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From da...@cocoon.zones.apache.org
Subject [DAISY] Created: Configuration
Date Tue, 27 Jun 2006 14:05:32 GMT
A new document has been created.

http://cocoon.zones.apache.org/daisy/documentation/1162.html

Document ID: 1162
Branch: main
Language: default
Name: Configuration
Document Type: Cocoon Document
Created: 6/27/06 2:05:17 PM
Creator (owner): Carsten Ziegeler
State: publish

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<h1>Property Configuration</h1>

<p>Cocoon comes with a smart configuration mechanism based on property files.
The configuration of Cocoon (or more precisely of the components) is based on
XML files for the various components. To customize these configuration files
without changing the files itself you can define properties to which you can
refer to from within the configuration files (and sitemaps).</p>

<p>You can define as many property files and define your own properties as you
want. Store them in the WEB-INF/properties directory and Cocoon will read all of
them on startup in alphabetical order. If two files provide values for the same
property, the last definition wins. Please note that any changes you make to the
property files will not be reflected during runtime. The changes will take
effect, the next time you startup the Cocoon web application.</p>

<p>You can then refer to the values of a property by using the common
${PROPERTY_NAME} syntax in your configuration file or sitemap.</p>

<h1>Running modes</h1>

<p>Cocoon extends the property based configuration mechanism by "running
modes". You define a running mode when you start Cocoon (default is "dev"). The
name of the running mode is used to read additional property files on startup.
Cocoon reads first all property files from "WEB-INF/properties" and then from
"WEB-INF/properties/${RUNNING_MODE}".</p>

<p>For example if you have different database connections during development and
in production, just put a properties file containing the connection information
for development in the "WEB-INF/properties/dev" directory and put another
property file with the production settings in "WEB-INF/properties/prod". (Of
course think about security issues regarding this information - you might not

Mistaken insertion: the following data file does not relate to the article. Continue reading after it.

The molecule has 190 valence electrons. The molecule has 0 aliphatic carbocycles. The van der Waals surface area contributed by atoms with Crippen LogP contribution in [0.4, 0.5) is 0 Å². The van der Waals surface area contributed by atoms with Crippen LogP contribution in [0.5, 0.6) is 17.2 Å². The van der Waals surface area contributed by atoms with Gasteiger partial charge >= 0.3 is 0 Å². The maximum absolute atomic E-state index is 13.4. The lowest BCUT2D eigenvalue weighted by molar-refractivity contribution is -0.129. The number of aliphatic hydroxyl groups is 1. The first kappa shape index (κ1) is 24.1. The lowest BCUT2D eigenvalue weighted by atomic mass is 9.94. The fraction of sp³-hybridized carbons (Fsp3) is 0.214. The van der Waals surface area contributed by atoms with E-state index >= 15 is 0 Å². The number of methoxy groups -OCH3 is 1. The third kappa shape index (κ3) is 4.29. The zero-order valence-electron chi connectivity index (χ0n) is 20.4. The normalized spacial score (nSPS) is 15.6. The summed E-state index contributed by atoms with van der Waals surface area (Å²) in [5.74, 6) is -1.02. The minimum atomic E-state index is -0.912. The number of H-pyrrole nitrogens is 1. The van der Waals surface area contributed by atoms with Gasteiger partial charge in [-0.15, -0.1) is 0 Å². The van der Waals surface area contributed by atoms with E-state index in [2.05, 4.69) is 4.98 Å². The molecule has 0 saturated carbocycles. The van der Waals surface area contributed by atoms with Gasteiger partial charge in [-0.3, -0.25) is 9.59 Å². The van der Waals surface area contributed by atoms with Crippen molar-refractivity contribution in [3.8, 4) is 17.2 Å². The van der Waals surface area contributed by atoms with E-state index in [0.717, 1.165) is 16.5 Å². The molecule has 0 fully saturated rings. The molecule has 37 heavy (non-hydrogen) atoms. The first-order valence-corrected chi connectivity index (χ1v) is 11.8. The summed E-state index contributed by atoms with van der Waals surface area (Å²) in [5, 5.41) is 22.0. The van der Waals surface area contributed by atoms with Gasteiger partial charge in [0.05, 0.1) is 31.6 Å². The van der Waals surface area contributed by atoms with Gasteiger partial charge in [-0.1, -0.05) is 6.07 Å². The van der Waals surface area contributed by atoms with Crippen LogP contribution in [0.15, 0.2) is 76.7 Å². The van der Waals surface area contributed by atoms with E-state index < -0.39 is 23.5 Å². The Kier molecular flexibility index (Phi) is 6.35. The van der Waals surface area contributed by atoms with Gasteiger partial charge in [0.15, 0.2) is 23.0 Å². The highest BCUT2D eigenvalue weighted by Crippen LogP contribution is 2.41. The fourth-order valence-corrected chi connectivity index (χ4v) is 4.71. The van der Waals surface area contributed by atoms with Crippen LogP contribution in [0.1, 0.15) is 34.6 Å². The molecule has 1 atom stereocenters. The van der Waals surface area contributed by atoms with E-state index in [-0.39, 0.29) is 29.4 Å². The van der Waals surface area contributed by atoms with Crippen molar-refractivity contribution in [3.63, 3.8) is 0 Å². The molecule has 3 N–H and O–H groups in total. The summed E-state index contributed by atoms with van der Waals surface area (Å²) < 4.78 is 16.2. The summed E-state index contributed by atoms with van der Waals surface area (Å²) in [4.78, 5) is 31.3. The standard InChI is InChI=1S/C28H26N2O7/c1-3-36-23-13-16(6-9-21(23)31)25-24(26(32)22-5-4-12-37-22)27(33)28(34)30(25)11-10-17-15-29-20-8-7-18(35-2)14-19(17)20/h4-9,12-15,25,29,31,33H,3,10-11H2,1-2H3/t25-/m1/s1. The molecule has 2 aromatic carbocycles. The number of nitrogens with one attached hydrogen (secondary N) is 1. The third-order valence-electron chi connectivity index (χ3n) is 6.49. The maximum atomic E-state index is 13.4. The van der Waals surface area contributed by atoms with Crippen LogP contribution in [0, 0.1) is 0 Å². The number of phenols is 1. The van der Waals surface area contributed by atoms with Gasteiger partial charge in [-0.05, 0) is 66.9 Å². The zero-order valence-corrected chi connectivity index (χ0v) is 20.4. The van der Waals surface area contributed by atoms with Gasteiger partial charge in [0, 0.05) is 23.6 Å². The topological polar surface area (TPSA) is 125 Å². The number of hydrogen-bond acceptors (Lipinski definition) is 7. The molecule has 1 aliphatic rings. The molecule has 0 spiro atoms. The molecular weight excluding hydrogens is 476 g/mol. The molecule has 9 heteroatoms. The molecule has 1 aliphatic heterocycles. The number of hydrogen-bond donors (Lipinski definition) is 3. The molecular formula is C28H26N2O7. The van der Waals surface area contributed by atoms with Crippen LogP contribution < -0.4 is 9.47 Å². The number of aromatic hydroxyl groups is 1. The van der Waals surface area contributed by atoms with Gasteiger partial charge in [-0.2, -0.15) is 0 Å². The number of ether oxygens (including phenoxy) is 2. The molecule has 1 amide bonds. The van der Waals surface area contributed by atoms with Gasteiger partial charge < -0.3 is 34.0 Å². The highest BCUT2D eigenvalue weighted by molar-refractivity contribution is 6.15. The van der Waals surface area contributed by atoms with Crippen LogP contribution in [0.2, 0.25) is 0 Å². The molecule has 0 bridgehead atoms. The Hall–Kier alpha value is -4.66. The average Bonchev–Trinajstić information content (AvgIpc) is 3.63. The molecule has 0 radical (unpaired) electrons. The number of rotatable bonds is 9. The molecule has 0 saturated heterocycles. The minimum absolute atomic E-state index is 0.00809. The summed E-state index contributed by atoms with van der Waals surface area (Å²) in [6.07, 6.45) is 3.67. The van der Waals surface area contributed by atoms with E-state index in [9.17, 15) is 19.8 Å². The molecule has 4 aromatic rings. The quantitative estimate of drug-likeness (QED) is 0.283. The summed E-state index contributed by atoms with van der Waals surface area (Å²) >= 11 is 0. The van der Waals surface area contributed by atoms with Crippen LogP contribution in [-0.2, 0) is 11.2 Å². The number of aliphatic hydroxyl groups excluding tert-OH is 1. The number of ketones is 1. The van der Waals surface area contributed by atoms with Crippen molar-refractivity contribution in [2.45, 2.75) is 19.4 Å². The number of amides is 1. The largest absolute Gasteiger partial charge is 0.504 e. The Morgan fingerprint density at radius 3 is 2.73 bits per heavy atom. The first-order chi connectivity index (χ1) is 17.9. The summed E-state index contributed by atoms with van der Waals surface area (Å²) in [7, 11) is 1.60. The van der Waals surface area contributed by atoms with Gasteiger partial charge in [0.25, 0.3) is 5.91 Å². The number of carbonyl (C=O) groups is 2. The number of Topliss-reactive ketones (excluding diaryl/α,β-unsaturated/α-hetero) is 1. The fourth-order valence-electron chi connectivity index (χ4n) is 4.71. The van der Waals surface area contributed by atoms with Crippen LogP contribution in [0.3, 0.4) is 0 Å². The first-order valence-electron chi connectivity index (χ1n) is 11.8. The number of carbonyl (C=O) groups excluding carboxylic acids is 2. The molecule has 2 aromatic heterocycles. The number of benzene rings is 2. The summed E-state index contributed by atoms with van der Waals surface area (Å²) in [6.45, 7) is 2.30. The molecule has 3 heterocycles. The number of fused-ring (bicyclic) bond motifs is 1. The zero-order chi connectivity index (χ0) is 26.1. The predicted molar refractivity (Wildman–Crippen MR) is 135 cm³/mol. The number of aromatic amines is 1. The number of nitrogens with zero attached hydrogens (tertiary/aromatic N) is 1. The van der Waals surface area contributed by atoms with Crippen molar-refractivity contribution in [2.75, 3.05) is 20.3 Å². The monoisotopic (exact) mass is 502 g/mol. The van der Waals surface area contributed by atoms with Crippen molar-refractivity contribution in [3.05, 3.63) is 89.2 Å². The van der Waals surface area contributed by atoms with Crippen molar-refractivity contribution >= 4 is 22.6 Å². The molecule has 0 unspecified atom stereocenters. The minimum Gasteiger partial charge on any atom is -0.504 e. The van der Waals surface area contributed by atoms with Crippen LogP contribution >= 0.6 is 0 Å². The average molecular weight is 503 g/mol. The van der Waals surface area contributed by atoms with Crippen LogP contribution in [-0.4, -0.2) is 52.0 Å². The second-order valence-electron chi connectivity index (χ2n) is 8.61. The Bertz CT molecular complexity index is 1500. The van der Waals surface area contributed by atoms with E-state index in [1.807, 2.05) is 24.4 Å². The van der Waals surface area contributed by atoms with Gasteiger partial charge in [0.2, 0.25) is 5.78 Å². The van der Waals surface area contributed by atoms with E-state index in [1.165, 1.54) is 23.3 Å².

want that a developer knows the database configuration of the production
machine).</p>

<p>You can easily set the running mode by setting the system property
"org.apache.cocoon.mode" on startup of Cocoon, for example:<br/>
"-Dorg.apache.cocoon.mode=prod".</p>

<p>Note, that "dev" and "prod" are not predefined modes, they are just names.
This means you can use any name you want, e.g. you can create a "myenv"
directory underneath the properties directory and set the running mode to
"myenv" etc.</p>

<h1>Properties and Sitemaps</h1>

<p>As explained above, you can simply refer to a value of a property within a
sitemap. In addition a sitemap can have a set of own properties which are only
available to this sitemap (and the components defined in this sitemap) and all
sub sitemaps. This mechanism is a replacement for the deprecated global
variables.</p>

<p>By default each sitemap tries to read properties from within the directory
the sitemap is in, looking into these two directories: "config/properties" and
"config/properties/${RUNNING_MODE}. If you don't want to use these default
locations, you can specify the attribute "" with a value of "false" at the
map:components element in the sitemap.</p>

<h1>Properties and Java Code</h1>

<p>If you need access to the defined properties within your Java code, just
lookup the Settings bean. This bean provides access to all available properties.
</p>

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